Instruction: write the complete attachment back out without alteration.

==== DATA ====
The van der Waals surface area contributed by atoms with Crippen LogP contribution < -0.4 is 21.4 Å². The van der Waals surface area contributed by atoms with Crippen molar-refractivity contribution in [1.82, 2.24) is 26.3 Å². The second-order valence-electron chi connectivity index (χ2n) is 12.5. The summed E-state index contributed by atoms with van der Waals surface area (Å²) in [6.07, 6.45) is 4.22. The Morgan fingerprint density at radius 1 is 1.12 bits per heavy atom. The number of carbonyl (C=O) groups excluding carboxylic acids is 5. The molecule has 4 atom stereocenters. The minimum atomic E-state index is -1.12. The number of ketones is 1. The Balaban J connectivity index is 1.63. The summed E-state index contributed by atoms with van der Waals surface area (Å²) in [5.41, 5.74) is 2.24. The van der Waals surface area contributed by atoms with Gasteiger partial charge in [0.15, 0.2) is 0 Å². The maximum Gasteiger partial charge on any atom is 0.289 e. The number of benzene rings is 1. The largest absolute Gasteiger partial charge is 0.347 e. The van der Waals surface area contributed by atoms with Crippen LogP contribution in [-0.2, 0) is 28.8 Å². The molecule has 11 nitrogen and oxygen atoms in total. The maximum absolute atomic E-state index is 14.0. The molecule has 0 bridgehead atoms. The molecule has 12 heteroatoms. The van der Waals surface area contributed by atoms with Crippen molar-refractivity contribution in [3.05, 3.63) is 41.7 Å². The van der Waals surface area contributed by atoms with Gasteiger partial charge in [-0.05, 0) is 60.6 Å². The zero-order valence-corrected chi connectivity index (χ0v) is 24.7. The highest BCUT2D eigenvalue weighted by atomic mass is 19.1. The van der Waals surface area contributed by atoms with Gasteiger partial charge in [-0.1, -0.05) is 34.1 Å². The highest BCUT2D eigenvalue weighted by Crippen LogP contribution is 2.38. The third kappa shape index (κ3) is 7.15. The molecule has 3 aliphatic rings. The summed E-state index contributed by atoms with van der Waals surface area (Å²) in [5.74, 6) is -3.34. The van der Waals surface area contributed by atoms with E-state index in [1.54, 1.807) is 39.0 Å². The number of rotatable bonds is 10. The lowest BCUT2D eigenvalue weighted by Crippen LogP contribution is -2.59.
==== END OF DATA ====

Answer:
The van der Waals surface area contributed by atoms with Crippen LogP contribution < -0.4 is 21.4 Å². The van der Waals surface area contributed by atoms with Crippen molar-refractivity contribution in [1.82, 2.24) is 26.3 Å². The second-order valence-electron chi connectivity index (χ2n) is 12.5. The summed E-state index contributed by atoms with van der Waals surface area (Å²) in [6.07, 6.45) is 4.22. The Morgan fingerprint density at radius 1 is 1.12 bits per heavy atom. The number of carbonyl (C=O) groups excluding carboxylic acids is 5. The molecule has 4 atom stereocenters. The minimum atomic E-state index is -1.12. The number of ketones is 1. The Balaban J connectivity index is 1.63. The summed E-state index contributed by atoms with van der Waals surface area (Å²) in [5.41, 5.74) is 2.24. The van der Waals surface area contributed by atoms with Gasteiger partial charge in [0.15, 0.2) is 0 Å². The maximum Gasteiger partial charge on any atom is 0.289 e. The number of benzene rings is 1. The largest absolute Gasteiger partial charge is 0.347 e. The van der Waals surface area contributed by atoms with Crippen LogP contribution in [-0.2, 0) is 28.8 Å². The molecule has 11 nitrogen and oxygen atoms in total. The maximum absolute atomic E-state index is 14.0. The molecule has 0 bridgehead atoms. The molecule has 12 heteroatoms. The van der Waals surface area contributed by atoms with Crippen molar-refractivity contribution in [3.05, 3.63) is 41.7 Å². The van der Waals surface area contributed by atoms with Gasteiger partial charge in [-0.05, 0) is 60.6 Å². The zero-order valence-corrected chi connectivity index (χ0v) is 24.7. The highest BCUT2D eigenvalue weighted by atomic mass is 19.1. The van der Waals surface area contributed by atoms with Gasteiger partial charge in [-0.1, -0.05) is 34.1 Å². The highest BCUT2D eigenvalue weighted by Crippen LogP contribution is 2.38. The third kappa shape index (κ3) is 7.15. The molecule has 3 aliphatic rings. The summed E-state index contributed by atoms with van der Waals surface area (Å²) in [5.74, 6) is -3.34. The van der Waals surface area contributed by atoms with E-state index in [1.54, 1.807) is 39.0 Å². The number of rotatable bonds is 10. The lowest BCUT2D eigenvalue weighted by Crippen LogP contribution is -2.59.